In 1997 I started shopping ChiliSoft's idea of ASP anywhere. Dave had developed SlipScript at PSU, and joined us in December 1996.
But selling against an existing market is hard.
It was a nascent market; Netscape had its very unreliable LiveWire, but Microsoft came out with ASP in Fall of 96, and there were others like NetDynamics, Allaire, etc that were all evolving toward different ends of the market. And we were just three guys with no money (aside from the credit card).
So how were we different? What was the special sauce? Why did we think we could beat Microsoft? Or Netscape? Or any of the server software vendors competing for the same space?
Ultimately I was able to convince enough people that this was the game changer. At the time, there were relatively few Java and C++ developers, which were viewed as high-skilled programmers.
But there were an estimated 5 million Visual Basic developers, none of whom could develop for UNIX, Linux, or variations, and most corporations were running some OS other than NT for their web apps.
So we made it about access to available developers. Sure, you could build a Java server application--if you had Java developers. This was well before there was so much offshoring and hiring of foreign developers (there was some but not at today's scale, which has both helped and hurt the US market).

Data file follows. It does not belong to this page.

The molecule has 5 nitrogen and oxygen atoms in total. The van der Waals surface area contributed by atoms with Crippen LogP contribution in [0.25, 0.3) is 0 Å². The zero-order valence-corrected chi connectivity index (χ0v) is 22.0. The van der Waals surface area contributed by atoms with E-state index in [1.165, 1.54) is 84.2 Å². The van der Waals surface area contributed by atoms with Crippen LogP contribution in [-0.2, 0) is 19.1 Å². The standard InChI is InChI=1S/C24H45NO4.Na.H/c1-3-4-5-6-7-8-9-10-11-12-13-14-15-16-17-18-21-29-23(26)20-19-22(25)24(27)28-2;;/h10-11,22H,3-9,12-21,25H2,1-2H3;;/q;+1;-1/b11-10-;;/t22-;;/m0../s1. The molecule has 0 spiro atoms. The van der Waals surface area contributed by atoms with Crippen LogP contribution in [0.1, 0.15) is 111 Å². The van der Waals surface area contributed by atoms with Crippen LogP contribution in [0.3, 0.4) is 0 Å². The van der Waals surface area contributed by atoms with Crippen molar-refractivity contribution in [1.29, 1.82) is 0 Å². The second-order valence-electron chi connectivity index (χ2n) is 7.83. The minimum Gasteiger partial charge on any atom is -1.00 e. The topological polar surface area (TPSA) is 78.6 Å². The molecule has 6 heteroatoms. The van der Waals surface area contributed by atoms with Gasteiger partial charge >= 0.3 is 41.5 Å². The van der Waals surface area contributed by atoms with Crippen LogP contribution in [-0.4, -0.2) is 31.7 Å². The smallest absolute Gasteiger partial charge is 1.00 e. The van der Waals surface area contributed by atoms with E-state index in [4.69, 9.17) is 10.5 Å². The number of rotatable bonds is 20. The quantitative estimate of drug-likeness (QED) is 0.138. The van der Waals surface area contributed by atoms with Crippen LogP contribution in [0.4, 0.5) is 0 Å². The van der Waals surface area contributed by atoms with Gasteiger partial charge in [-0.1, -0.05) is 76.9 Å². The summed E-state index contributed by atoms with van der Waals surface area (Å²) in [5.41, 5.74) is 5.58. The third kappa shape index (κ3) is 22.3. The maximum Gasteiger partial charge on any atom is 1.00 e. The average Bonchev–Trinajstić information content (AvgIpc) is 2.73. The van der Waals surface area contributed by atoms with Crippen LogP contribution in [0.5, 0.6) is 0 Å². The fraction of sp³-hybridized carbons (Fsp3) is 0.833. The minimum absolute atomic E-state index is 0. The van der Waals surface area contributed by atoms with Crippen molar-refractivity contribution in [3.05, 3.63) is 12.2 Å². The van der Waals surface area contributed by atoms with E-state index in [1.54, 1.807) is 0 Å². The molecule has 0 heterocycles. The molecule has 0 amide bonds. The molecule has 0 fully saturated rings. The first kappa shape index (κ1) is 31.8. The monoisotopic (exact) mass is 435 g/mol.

That selling point landed us Morgan Stanley, a major partnership with IBM, and countless accounts. We made VB developers relevant to Sun, Netscape, HP, IBM, etc. That was the promise, anyway, and we largely delivered.
I'm talking with several local startups about joining them in some capacity. I love coaching, but I'm wired to lead, so I'm talking to VCs and startups around the MidAtlantic area, but there's no place like home.
As I research each of them, I find existing competitors. No, they're not the same. No, they aren't quite as slick, or have the same approach, etc.
But they have customers, mindshare, case studies, infrastructure, etc. And websites. Investors looking into you will find them, and they'll start to think the opportunity isn't so clear, or wide open, or easy, or obvious.
You have to figure out what your key differentiators are. Why would I invest in AirBnb.com when there's Expedia and Hotels.com? Really--will people rent out a room in their homes to me for a night? That's nuts. Imagine what I could do. Or they could do.
But it works, and they raised a ton of money for it. They were able to show why they were great: they enable people to monetize their excess capacity of their house or apartment. Or boat.
So why are you different? What makes you so special?
I have a tough time with this myself. This is the kind of conversation where self-doubt creeps in, because frankly it's really, really hard to nail it.
But you can do it :)